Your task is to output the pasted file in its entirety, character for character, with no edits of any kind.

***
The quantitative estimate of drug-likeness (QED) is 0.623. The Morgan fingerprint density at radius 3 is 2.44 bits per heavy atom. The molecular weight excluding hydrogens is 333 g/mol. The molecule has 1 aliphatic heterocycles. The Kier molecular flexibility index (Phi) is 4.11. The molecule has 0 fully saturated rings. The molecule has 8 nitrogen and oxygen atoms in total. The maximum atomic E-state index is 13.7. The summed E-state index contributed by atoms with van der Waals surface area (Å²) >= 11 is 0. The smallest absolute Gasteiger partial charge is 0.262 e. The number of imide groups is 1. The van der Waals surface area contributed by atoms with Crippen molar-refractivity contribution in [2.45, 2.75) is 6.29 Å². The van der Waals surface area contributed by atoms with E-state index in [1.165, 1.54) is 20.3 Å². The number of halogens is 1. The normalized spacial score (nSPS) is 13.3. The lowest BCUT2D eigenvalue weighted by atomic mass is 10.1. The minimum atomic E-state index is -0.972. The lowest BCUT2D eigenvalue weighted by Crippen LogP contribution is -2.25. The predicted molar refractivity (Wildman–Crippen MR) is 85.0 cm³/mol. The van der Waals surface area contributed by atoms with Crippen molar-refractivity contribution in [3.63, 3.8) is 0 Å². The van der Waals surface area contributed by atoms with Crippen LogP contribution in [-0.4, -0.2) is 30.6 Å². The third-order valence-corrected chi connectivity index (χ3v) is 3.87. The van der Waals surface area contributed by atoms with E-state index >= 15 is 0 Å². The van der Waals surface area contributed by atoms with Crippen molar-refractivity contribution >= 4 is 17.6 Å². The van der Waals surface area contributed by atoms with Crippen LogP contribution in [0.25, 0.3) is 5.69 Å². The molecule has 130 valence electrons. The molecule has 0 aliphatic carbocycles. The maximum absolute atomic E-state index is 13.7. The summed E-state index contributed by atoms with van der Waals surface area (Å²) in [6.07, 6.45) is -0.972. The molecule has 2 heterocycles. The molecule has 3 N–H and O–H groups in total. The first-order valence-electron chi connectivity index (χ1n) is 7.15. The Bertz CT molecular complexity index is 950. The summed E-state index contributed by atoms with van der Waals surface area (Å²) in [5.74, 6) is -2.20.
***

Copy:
The quantitative estimate of drug-likeness (QED) is 0.623. The Morgan fingerprint density at radius 3 is 2.44 bits per heavy atom. The molecular weight excluding hydrogens is 333 g/mol. The molecule has 1 aliphatic heterocycles. The Kier molecular flexibility index (Phi) is 4.11. The molecule has 0 fully saturated rings. The molecule has 8 nitrogen and oxygen atoms in total. The maximum atomic E-state index is 13.7. The summed E-state index contributed by atoms with van der Waals surface area (Å²) >= 11 is 0. The smallest absolute Gasteiger partial charge is 0.262 e. The number of imide groups is 1. The van der Waals surface area contributed by atoms with Crippen molar-refractivity contribution in [2.45, 2.75) is 6.29 Å². The van der Waals surface area contributed by atoms with E-state index in [1.165, 1.54) is 20.3 Å². The number of halogens is 1. The normalized spacial score (nSPS) is 13.3. The lowest BCUT2D eigenvalue weighted by atomic mass is 10.1. The minimum atomic E-state index is -0.972. The lowest BCUT2D eigenvalue weighted by Crippen LogP contribution is -2.25. The predicted molar refractivity (Wildman–Crippen MR) is 85.0 cm³/mol. The van der Waals surface area contributed by atoms with Crippen molar-refractivity contribution in [3.63, 3.8) is 0 Å². The van der Waals surface area contributed by atoms with Crippen LogP contribution in [-0.4, -0.2) is 30.6 Å². The third-order valence-corrected chi connectivity index (χ3v) is 3.87. The van der Waals surface area contributed by atoms with E-state index >= 15 is 0 Å². The van der Waals surface area contributed by atoms with Crippen molar-refractivity contribution >= 4 is 17.6 Å². The van der Waals surface area contributed by atoms with Crippen LogP contribution in [0.25, 0.3) is 5.69 Å². The molecule has 130 valence electrons. The molecule has 0 aliphatic carbocycles. The maximum absolute atomic E-state index is 13.7. The summed E-state index contributed by atoms with van der Waals surface area (Å²) in [6.07, 6.45) is -0.972. The molecule has 2 heterocycles. The molecule has 3 N–H and O–H groups in total. The first-order valence-electron chi connectivity index (χ1n) is 7.15. The Bertz CT molecular complexity index is 950. The summed E-state index contributed by atoms with van der Waals surface area (Å²) in [5.74, 6) is -2.20.